Extended Q&A: The Visual Effects and Virtual Production of ‘The Mandalorian’

Lucasfilm’s “The Mandalorian”, season two, exclusively on Disney+ © 2020
Lucasfilm Ltd. & TM. All Rights Reserved.

On Friday, 13 August, the SIGGRAPH 2021 conference hosted a team from ILM for the Production Session “ILM Presents: The Visual Effects & Virtual Production of ‘The Mandalorian’”, followed by a one-hour Q&A with the panelists. Despite all that time, the rapt audience was left with a handful of unanswered questions. Fortunately, the team was gracious enough to give even more of their time by answering those remaining questions. Continue reading for even more insight from season two of “The Mandalorian” from session panelist Hal Hickel (animation supervisor, ILM).

Q: Are the CG sequences always produced before you shoot with the live actors? These sequences all seem pretty complex, involving a lot of physics sims; any particular challenges getting the actors to react to the CG? —@IsabelLupiani

A: Hello, Isabel. The shots that contain big VFX such as complex sims (water pouring off the Razorcrest after it’s been pulled from the water, or the sand flowing off of the Krayt Dragon, for instance) are tackled in post-production. What is typically created before shooting starts, and displayed in the Volume, are environments. Whether it’s the ice planet in the very first episode of season one, or the junkyard in the next to last episode of season 2, that’s the sort of thing that’s typically created for the Volume. These environments can have some animation in them (moving smoke, background extras, etc.), but they don’t generally contain complex VFX elements. 

Q: About the ice spiders … were the background ones procedurally animated? @malducin

A: Hi @malducin! I asked Image Engine about their process with regard to the deep background spiders, and the answer was that while a procedural approach was investigated (and used a bit on the very largest shots), generally the background “crowds” of spiders were achieved through a more traditional process. Meaning: hand animated, walk/run cycles that then feed into the shots via some flavor of crowd pipeline to choreograph their paths. Foreground hero spiders would be bespoke animation per shot in most cases. 

Q: Last year, you mentioned you’d done a few early experiments with digi-doubles inside the volume load. Looks like there were a couple inside the junkyard set, maybe some others, too. Does Helios make that strategy more of an option going forward? —@Carter Burr-Kirven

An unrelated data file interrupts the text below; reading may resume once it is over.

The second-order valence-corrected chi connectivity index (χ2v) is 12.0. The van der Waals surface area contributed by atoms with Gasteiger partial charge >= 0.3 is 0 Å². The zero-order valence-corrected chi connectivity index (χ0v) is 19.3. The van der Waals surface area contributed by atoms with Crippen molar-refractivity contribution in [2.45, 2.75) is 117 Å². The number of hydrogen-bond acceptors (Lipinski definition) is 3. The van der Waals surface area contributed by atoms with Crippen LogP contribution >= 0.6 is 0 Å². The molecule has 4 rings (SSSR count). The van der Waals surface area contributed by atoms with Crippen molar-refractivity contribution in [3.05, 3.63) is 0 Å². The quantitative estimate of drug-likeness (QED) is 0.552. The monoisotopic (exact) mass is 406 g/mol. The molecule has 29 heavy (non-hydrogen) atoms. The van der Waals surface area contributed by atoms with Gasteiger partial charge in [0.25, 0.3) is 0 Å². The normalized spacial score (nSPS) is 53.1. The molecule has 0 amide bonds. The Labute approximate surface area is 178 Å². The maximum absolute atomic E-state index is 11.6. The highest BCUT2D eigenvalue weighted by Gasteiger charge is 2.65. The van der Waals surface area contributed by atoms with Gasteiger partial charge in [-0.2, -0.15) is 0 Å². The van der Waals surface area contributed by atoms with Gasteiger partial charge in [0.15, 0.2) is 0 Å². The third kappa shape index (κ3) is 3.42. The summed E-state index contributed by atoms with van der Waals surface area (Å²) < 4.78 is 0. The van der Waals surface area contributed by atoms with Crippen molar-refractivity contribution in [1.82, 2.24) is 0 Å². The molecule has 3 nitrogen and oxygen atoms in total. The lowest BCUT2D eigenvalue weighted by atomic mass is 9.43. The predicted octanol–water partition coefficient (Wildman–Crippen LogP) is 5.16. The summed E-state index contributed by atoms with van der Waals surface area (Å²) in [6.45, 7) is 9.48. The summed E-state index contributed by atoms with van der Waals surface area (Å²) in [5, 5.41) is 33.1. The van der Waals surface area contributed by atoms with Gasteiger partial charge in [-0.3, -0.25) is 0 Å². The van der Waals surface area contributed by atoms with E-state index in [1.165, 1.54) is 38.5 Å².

A: Hi Carter! There were no digital extras in the junkyard environment. The only digital character in that scene was the security droid (and the “Scrapwalkers” in the distance were traditional stop-motion animation by Tippett Studio!). That said, we’re definitely going to be doing more digital extras in the Volume going forward.

Q: Does the volume production environment reduce improvisational moments? —@SherVFX

A: Hi! On the contrary, the Volume encourages on-set exploration of blocking and camera angles. Stages that are all blue/green screen can hamper the improvisation/exploration of camera angles, because you don’t have an environment to frame up on. Whereas being on the Volume is like being at a real location. It inspires new camera angles, new blocking, etc. 

Q: Was “Dune” a reference for the movement of the sand and behavior of the Krayt dragon? —@ckwock

A: Hi! If you mean the 1984 “Dune”, not really because it didn’t feature the “liquifaction” concept in the sand movement (though there are some spectacular shots in that film). If you mean the 2021 “Dune”, also no, because there was no imagery from that film made public when we were working on the Dragon scenes.

The full Q&A with Hickel and team was not recorded; however, SIGGRAPH 2021 registrants can still access ILM’s Production Session and others on-demand through 29 October. Not registered? Sign up today to catch all of the incredible production insight shared during the conference.


Hal Hickel, animation supervisor, joined Industrial Light & Magic (ILM) in 1996 as an animator for “The Lost World: Jurassic Park”. His special interest in animation lies in the challenge of integrating fantastic characters and creatures into live-action films. In 2000, Hickel moved up to animation supervisor, teaming up with multi-Academy Award®-winning visual effects supervisor Dennis Muren on Steven Spielberg’s “A.I. Artificial Intelligence”. In 2007, his work on “Pirates of the Caribbean: Dead Man’s Chest” was recognized with both an Academy Award for Outstanding Achievement in Visual Effects and BAFTA for Best Achievement in Visual Effects. Originally from Portland, Oregon, Hickel studied film graphics at the California Institute of the Art before being hired by Will Vinton Studios as a clay animator and motion-control operator for commercials and television specials featuring the California Raisins, among other characters.

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